Sore Muscles After Exercise: How to Relieve the Pain

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I am group fitness addict! I participate in six to seven classes a week — three firming classes (weight lifting), a couple yoga classes and a spin class or two. I recently went away on a two week vacation, and I really didn’t exercise much except walking. I went to one firming class the day I got home, and now I can barely move because my muscles are so sore. Why does this happen? And what can I do to relieve the pain?

Dr. Sarah Answered

You are experiencing DOMS — delayed onset of muscle soreness. This is a pain that does not occur immediately after your workout, usually setting in the next morning (you know that feeling when you can barely get out of bed?). The peak of this soreness is usually around 72 hours post-workout and it can last for five to seven days (yup, just like your period). The cause of DOMS is mostly likely from microscopic tears in your muscles, natural damage that occurs when you exercise.

Activities that cause your muscles to forcefully contract while they are lengthening, such as lowering weights or running downhill, seem to cause the more severe DOMS. When your body is at rest, your muscles repair themselves, and this natural repair process generally takes 48-72 hours. (Please note that if your pain persists for longer than seven days, consult your health care provider.)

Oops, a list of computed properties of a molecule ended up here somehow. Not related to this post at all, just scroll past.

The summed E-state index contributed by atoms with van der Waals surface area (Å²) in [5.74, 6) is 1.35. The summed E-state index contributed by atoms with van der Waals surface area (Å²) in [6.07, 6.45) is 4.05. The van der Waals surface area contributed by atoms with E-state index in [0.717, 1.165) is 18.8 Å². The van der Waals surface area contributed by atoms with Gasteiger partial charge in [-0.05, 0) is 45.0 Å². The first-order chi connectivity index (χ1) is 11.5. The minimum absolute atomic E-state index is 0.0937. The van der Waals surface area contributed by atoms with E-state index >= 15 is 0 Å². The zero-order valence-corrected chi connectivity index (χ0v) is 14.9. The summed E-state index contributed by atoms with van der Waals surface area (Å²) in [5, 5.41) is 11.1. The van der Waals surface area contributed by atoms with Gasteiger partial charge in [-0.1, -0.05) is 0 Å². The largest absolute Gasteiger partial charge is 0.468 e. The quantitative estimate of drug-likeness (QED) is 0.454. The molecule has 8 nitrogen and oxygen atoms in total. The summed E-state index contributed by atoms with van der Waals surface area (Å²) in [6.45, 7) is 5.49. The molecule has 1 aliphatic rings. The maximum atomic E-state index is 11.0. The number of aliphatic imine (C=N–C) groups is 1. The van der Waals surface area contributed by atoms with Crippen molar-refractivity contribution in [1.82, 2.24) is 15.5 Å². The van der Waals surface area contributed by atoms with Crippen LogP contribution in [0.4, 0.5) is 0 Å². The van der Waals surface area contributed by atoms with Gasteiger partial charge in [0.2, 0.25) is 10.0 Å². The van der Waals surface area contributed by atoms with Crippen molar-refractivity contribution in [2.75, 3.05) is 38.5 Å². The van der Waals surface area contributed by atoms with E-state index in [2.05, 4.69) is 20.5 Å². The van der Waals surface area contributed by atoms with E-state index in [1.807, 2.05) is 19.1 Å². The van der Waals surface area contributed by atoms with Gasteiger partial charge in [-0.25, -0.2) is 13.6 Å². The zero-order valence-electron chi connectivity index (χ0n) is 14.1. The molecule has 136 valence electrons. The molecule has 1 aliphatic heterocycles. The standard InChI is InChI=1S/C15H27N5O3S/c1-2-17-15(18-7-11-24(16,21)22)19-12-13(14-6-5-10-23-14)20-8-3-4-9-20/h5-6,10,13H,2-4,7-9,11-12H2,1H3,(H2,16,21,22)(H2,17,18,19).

DOMS is part of an adaptive process — when you stop exercising and start again, your muscles react by getting sore. And while experiencing DOMS is not fun, is it a sign that your muscles are becoming attenuated to your workout. In other words, it’s okay to hurt, sometimes.

Here are the best ways to relieve DOMS:

1. Rest — Allow your body the time it needs to repair the muscles and recover from the workout.

2. Aerobics — Light aerobic activity such as walking, light jogging (on a flat surface only), or using any cardio machine will increase the blood flow to the working muscles and improve soreness.

3. Supplements — While there is no magic pill, vitamin C will aid in tissue repair and Omega-3s are excellent anti-inflammatories.

In the future, after a period of inactivity, try the following when you return to your routine:

1. Do a proper warm upEven if you are going to a class, arrive early and spend an extra 10 minutes on a cardio machine.

2. Remember to cool down — Spend an extra few minutes after your workout for your muscles’ sake. Try five minutes of light cardio followed by 10 minutes of stretching.

About the fitness expert: Sarah Brown is a very healthy woman. She is not only a fitness instructor at Goodlife where she teaches Body Pump, Body Flow, boot camp and yoga but she is also a registered holistic nutritionist.

 

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